Bread and Roses

Rated NR

Acclaimed British director Ken Loach, known for his working-class and pro-labor sensibilities, demonstrates his very nimble touch in this poignant drama loosely based on the Studio City custodial worker strikes of 1990. Maya (Pilar Padilla in a strong debut) is a newly arrived illegal alien who gains employ at a corrupt, non-union janitorial service. The boss, Perez (George Lopez), is a reptilian dumbass who does all he can to keep his staff (mostly illegals with very limited employment options) in a perpetual state of fear for their low-paying jobs. Enter Sam (Adrien Brody in a role that recalls Pacino before he became a caricature of himself), a union organizer whose clever tactics, like disrupting a Hollywood party with vacuuming janitors, eventually win over the somewhat mistrustful workers. Bread and Roses is multi-dimensional without overreaching, encompassing family drama, border issues, sexual politics and labor activism. The story is deeply sentimental without being calculatedly so, and it makes Loach's direction all the more impressive when you realize that in lesser hands, the film would come off like a sappy retelling of Norma Rae. Instead, it's a chest-thumping affirmation of the unrealized power of workers that would make Joe Hill himself proud.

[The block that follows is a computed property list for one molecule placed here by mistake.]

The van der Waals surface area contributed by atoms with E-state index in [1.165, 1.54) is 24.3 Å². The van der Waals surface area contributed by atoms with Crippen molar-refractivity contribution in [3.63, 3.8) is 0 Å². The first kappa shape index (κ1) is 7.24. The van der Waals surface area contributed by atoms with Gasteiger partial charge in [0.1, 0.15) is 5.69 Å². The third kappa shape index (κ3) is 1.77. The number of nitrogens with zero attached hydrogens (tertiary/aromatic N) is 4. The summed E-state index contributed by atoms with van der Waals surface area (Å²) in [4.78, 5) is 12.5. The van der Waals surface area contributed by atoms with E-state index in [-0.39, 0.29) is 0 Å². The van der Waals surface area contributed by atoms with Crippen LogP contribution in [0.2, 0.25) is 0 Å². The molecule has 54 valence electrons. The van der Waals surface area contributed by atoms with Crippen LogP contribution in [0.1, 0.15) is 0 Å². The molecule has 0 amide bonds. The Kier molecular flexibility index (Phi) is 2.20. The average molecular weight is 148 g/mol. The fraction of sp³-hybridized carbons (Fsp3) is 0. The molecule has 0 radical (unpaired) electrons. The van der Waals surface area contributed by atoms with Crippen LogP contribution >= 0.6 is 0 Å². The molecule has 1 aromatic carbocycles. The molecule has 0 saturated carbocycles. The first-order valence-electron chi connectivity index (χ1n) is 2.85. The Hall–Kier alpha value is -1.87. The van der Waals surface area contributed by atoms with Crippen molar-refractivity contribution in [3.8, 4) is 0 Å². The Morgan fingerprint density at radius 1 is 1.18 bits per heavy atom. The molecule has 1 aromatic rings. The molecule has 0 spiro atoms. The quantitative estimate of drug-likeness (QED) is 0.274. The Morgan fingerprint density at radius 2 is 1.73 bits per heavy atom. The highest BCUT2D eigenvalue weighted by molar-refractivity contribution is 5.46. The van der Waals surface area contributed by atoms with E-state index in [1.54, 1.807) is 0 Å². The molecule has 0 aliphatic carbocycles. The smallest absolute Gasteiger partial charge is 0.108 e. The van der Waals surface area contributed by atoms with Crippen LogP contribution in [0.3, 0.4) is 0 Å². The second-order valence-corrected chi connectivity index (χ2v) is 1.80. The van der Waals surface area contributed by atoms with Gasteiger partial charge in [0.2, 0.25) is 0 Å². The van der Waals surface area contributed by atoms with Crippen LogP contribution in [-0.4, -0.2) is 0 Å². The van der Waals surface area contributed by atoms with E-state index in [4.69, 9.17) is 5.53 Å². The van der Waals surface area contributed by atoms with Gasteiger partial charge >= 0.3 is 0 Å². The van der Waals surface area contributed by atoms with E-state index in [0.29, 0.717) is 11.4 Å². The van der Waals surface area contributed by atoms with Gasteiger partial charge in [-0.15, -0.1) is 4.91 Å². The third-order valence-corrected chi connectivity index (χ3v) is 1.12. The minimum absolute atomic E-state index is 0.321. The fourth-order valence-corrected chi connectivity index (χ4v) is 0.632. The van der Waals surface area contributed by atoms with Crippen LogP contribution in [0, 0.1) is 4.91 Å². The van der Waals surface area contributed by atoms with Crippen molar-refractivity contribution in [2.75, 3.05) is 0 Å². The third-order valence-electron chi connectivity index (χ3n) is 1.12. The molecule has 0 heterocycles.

Film Credits

Director: Ken Loach

Cast: Pilar Padilla, George Lopez and Adrien Brody

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